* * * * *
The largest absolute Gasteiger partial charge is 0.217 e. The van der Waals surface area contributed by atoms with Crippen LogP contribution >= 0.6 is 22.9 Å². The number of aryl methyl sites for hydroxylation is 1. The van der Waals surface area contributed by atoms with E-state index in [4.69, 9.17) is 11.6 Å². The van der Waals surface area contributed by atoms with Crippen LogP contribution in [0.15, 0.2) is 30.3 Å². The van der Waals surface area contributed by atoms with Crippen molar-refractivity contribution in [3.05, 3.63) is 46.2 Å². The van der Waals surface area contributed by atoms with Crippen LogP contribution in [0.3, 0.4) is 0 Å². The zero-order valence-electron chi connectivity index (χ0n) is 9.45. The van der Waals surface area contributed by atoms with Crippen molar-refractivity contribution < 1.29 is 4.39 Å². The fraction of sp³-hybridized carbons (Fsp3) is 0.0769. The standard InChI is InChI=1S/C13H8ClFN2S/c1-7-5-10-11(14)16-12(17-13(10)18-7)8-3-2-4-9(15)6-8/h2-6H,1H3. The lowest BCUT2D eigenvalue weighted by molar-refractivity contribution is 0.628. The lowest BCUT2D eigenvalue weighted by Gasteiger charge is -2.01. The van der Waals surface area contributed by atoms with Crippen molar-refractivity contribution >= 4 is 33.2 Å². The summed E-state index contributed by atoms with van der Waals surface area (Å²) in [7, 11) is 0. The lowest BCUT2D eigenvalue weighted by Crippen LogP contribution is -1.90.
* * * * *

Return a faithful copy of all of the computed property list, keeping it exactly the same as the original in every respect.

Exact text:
The largest absolute Gasteiger partial charge is 0.217 e. The van der Waals surface area contributed by atoms with Crippen LogP contribution >= 0.6 is 22.9 Å². The number of aryl methyl sites for hydroxylation is 1. The van der Waals surface area contributed by atoms with E-state index in [4.69, 9.17) is 11.6 Å². The van der Waals surface area contributed by atoms with Crippen LogP contribution in [0.15, 0.2) is 30.3 Å². The van der Waals surface area contributed by atoms with Crippen molar-refractivity contribution in [3.05, 3.63) is 46.2 Å². The van der Waals surface area contributed by atoms with Crippen LogP contribution in [0.3, 0.4) is 0 Å². The zero-order valence-electron chi connectivity index (χ0n) is 9.45. The van der Waals surface area contributed by atoms with Crippen molar-refractivity contribution < 1.29 is 4.39 Å². The fraction of sp³-hybridized carbons (Fsp3) is 0.0769. The standard InChI is InChI=1S/C13H8ClFN2S/c1-7-5-10-11(14)16-12(17-13(10)18-7)8-3-2-4-9(15)6-8/h2-6H,1H3. The lowest BCUT2D eigenvalue weighted by molar-refractivity contribution is 0.628. The lowest BCUT2D eigenvalue weighted by Gasteiger charge is -2.01. The van der Waals surface area contributed by atoms with Crippen molar-refractivity contribution >= 4 is 33.2 Å². The summed E-state index contributed by atoms with van der Waals surface area (Å²) in [7, 11) is 0. The lowest BCUT2D eigenvalue weighted by Crippen LogP contribution is -1.90.